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A Talk with Dr Nilay Kilinç in the latest CAS Newsletter

Dr Nilay Kilinç’s academic interests lie in the fields of Return Migration, Turkish-European Relations, High-Skilled Migration, Diasporas, Identity and Belonging. She completed her B.A. degree in International Relations at Istanbul Bilgi University, Turkey, and received an M.A. degree in European Studies from Lund University, Sweden. In 2017, she was awarded a PhD degree in Mobility and Migration Studies by the University of Surrey, UK. Dr Kilinç was Fellow of CAS Gerda Henkel Fellowship Programme 2019/2020.

OMNICULTURALISM – reconsidering the understanding of integration

A Talk with Dr Nilay Kilinç, CAS Fellow of Gerda Henkel Fellowship Programme

Q: Your long-term area of interest is migration studies – a field of upper relevance and controversy for modern-day Europe. What kindled your inspiration to bridge a B.A. in International Relations and a doctoral and post-doctoral research in Mobility and Migration Studies?

Dr Nilay Kilinç: Interestingly enough, I had reflected on this during the Covid-19 lockdown in Sofia. I had always thought, I chose to focus on migration studies, because it is a field where I can bring together politics, history and sociology for the topics I have been always interested in, such as identity, home and belonging. But, why at all I have been interested in all these?

Let’s go back to the year of 2000, when I was a theatre student at the Istanbul City Conservatoire. I got a role as a street boy in a musical which depicted the struggles of people living on the streets of Istanbul. I sacrificed my long hair for this role, which was a big thing for me at the age of 11, and lived as a boy for two years. The musical played on all stages of Istanbul, and at some point we went on a tour to Berlin. Our musical was included in a theatre festival in Kreuzberg. This was my first trip abroad, without my parents. In the hostel we stayed in Kreuzberg, I met some Turkish youngsters from Germany who were on a school trip to Berlin. Right away, they almost begged me, ‘Please give us one Turkish banknote and we will give you 100 Deutsche Mark. We are really curious about our motherland, we always feel longing.’ I was perplexed…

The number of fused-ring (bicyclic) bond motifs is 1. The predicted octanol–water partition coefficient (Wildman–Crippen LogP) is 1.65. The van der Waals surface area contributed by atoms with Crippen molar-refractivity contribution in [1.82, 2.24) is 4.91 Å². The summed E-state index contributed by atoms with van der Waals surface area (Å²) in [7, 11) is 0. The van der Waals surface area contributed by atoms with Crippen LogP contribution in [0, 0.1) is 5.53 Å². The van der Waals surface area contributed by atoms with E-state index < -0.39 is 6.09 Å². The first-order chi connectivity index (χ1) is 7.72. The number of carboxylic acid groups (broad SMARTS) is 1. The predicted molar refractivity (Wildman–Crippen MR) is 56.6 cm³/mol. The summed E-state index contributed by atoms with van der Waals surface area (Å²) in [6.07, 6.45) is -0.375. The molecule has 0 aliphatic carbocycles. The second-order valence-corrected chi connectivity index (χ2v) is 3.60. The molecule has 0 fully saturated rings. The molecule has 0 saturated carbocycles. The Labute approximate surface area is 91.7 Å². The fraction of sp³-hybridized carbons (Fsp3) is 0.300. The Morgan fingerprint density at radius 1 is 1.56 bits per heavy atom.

Kreuzberg in those years was not gentrified yet. I saw Turkish shops and restaurants everywhere, I could hear Turkish on the streets; there were many Turkish people around. The road sign even read as ‘Kreuzberg Merkezi’ (Centrum) in Turkish. I did not understand this place at all – in my family or in close circles, I did not know anyone who had migrated to Germany. Fast forward to ten years later, I wrote my MA dissertation at Lund University on the return migration of Turkish people from Germany to Turkey, and then my PhD thesis followed in the University of Surrey. I also directed a documentary about a Turkish-German man who was raised on the streets of Hannover and then got deported to Turkey due to criminal activities. He started a new chapter in his life in Antalya and he helps street kids with drug problems.

I think, my experience in Berlin was the first time I got aware of migration as a sociological phenomenon and somehow it directed my choices later on. In Istanbul Bilgi University, I was a student of Prof. Ayhan Kaya’s who inspired me to focus on the Turkish-German diasporic spaces. Later on at Malmö University, Prof. Russell King made it possible for me to research about return migration from Germany to Turkey. At the University of Surrey, I had the privilege to be supervised by Prof. Allan Williams whose work on highly-skilled migration & human and social capital further sparked an interest in me. Life works in mysterious and brilliant ways when we follow our hearts and open our eyes…

The complete text of the interview can be found on the pages of the Newsletter.